Sabina Park is probably the most intimidating venue in Test cricket, but not even there has the game seen anything like this. The surface could not have been more treacherous if the match had been played in the Kingston streets.
The final straw came when Alec Stewart and Graham Thorpe both took blows on the hand within a minute or two of each other. Of all England's batsmen, these two are the best equipped to deal with variable bounce. Both have an exceptional eye, both play the pull shot well, and both are believed to have been wearing the new finger guards that snap on over the gloves.They are also tough cookies, battle-hardened, with fine records against the West Indies.
Yesterday, in the ultimate proof of England's new no-whinge policy, they just got on with the job. Stewart managed the odd rueful smile, and Thorpe was relaxed enough to put his arm around umpire Venkat, while no doubt bending his ear. But when it came to batting, both were helpless.
Spare a thought for the travelling supporters, too. The upper tier of the main stand was festooned with Union Jacks and flags of St George. Some of those people will have saved up for years: the cheapest supporters' tour for the match was priced at pounds 854. The Barmy Army deserve a medal for not starting a riot.
How did the West Indian authorities let this happen? It would not be a great surprise to discover that they quietly ordered a lively surface. Their team had just lost 3-0 on the dead surfaces of Pakistan. But money talks, too, and the last thing the hard-up West Indies Board needed was five days' refunds. It must be a cock-up, not a conspiracy.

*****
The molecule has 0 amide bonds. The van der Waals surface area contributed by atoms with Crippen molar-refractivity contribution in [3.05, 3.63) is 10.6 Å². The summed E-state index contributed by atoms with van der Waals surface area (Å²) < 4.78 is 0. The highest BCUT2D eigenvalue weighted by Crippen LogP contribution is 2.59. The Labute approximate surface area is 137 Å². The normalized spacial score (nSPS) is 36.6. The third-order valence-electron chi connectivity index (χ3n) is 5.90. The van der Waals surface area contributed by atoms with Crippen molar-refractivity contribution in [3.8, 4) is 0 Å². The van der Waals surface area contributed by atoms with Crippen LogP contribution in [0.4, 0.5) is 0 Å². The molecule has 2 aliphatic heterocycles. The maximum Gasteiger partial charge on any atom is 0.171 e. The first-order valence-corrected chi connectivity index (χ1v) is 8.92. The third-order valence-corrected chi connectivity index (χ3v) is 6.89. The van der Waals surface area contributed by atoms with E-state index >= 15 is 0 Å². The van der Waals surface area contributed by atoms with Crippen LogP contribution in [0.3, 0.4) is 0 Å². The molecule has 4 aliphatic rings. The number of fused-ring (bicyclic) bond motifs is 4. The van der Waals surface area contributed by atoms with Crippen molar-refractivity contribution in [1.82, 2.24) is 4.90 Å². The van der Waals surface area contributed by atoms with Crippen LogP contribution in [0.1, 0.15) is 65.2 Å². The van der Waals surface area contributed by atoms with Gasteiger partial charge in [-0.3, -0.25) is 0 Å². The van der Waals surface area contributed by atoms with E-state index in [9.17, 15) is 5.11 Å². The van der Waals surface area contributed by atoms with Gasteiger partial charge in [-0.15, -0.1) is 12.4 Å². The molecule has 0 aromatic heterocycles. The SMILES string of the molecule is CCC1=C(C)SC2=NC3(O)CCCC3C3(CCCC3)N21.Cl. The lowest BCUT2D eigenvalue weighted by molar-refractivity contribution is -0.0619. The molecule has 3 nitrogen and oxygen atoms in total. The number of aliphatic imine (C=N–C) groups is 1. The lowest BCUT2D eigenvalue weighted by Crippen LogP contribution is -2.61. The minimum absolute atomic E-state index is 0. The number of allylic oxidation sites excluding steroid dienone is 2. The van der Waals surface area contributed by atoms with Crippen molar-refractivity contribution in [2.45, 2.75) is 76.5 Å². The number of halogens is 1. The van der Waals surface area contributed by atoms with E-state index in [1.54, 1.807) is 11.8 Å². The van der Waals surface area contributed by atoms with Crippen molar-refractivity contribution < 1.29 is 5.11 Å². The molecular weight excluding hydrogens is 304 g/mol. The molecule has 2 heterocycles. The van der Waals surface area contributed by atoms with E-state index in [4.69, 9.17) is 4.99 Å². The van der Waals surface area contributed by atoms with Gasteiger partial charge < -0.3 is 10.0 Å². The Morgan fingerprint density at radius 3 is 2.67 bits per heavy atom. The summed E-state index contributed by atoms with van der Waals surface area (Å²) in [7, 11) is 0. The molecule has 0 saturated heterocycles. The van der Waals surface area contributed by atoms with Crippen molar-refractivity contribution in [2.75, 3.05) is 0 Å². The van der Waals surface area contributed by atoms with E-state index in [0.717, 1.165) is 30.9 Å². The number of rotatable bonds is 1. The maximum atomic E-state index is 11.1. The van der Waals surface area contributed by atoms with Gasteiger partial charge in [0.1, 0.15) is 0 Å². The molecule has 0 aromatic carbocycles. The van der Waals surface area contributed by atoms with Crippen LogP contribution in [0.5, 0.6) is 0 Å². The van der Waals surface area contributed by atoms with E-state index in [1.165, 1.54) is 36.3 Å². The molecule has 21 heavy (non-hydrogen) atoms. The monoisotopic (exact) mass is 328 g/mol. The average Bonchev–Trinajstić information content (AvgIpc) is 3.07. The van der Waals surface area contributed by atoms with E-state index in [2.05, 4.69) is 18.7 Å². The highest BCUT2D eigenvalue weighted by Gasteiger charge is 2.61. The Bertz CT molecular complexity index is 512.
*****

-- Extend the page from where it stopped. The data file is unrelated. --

The abandonment leaves England in limbo. Never in the field of cricketing conflict has so much preparation come to so little. They had been building up to this moment for four months. Now, this pitch has pitched them back into endless preparation.
England, it has to be said, did contribute a little to their difficulties by electing to bat first. It was brave of Mike Atherton, and he had his reasons, thinking that the cracks would only get wider as the game went on. But if the game had gone on, England might well have been all out for, say, 46, and the West Indies could have gone in with their tails up, had a slog, made 100, and taken control. And if Atherton felt the game was always going to be abandoned, then better that it should be the opposition dodging those early bullets.
The other puzzle was why England did not attack more. It was clear after about five balls that the pitch was unplayable. The textbook prods and pushes with which the batsmen greeted most of the 61 deliveries were never likely to achieve anything, whereas a flurry of shots might have spread the field.
Even a match as short as this has its winners and losers. Among the winners were Stewart, for surviving; Jack Russell, for missing out on a long-awaited 50th Test; Adam Hollioake, who can now recover fully from his shoulder injury; Brian Lara, who has now got over the hump of leading his team out for the first time in a potentially hostile island; and Barry Jarman, whose lack of experience as a match referee did not prevent him from taking a tough decision.
As for the Man of the Match award, there can be only one candidate: Wayne Morton, the England physio.
Tim de Lisle is editor of "Wisden Cricket Monthly".Reuse content